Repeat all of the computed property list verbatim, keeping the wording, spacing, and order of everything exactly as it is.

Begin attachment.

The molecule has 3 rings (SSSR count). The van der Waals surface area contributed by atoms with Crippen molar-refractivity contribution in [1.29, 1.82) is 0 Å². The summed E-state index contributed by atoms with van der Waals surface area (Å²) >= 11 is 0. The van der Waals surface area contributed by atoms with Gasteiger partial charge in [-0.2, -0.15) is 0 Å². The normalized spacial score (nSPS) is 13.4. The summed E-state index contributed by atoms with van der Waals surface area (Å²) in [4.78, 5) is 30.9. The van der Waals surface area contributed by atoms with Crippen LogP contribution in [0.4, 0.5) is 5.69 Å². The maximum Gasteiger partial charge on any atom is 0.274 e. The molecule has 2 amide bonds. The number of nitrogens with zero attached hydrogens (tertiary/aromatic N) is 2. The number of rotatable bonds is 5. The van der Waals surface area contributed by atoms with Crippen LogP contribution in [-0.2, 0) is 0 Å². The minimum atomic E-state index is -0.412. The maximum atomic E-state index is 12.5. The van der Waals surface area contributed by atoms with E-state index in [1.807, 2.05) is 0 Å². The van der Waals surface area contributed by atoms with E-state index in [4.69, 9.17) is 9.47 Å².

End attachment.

The molecule has 3 rings (SSSR count). The van der Waals surface area contributed by atoms with Crippen molar-refractivity contribution in [1.29, 1.82) is 0 Å². The summed E-state index contributed by atoms with van der Waals surface area (Å²) >= 11 is 0. The van der Waals surface area contributed by atoms with Gasteiger partial charge in [-0.2, -0.15) is 0 Å². The normalized spacial score (nSPS) is 13.4. The summed E-state index contributed by atoms with van der Waals surface area (Å²) in [4.78, 5) is 30.9. The van der Waals surface area contributed by atoms with Crippen LogP contribution in [0.4, 0.5) is 5.69 Å². The maximum Gasteiger partial charge on any atom is 0.274 e. The molecule has 2 amide bonds. The number of nitrogens with zero attached hydrogens (tertiary/aromatic N) is 2. The number of rotatable bonds is 5. The van der Waals surface area contributed by atoms with Crippen LogP contribution in [-0.2, 0) is 0 Å². The minimum atomic E-state index is -0.412. The maximum atomic E-state index is 12.5. The van der Waals surface area contributed by atoms with E-state index in [1.807, 2.05) is 0 Å². The van der Waals surface area contributed by atoms with E-state index in [4.69, 9.17) is 9.47 Å².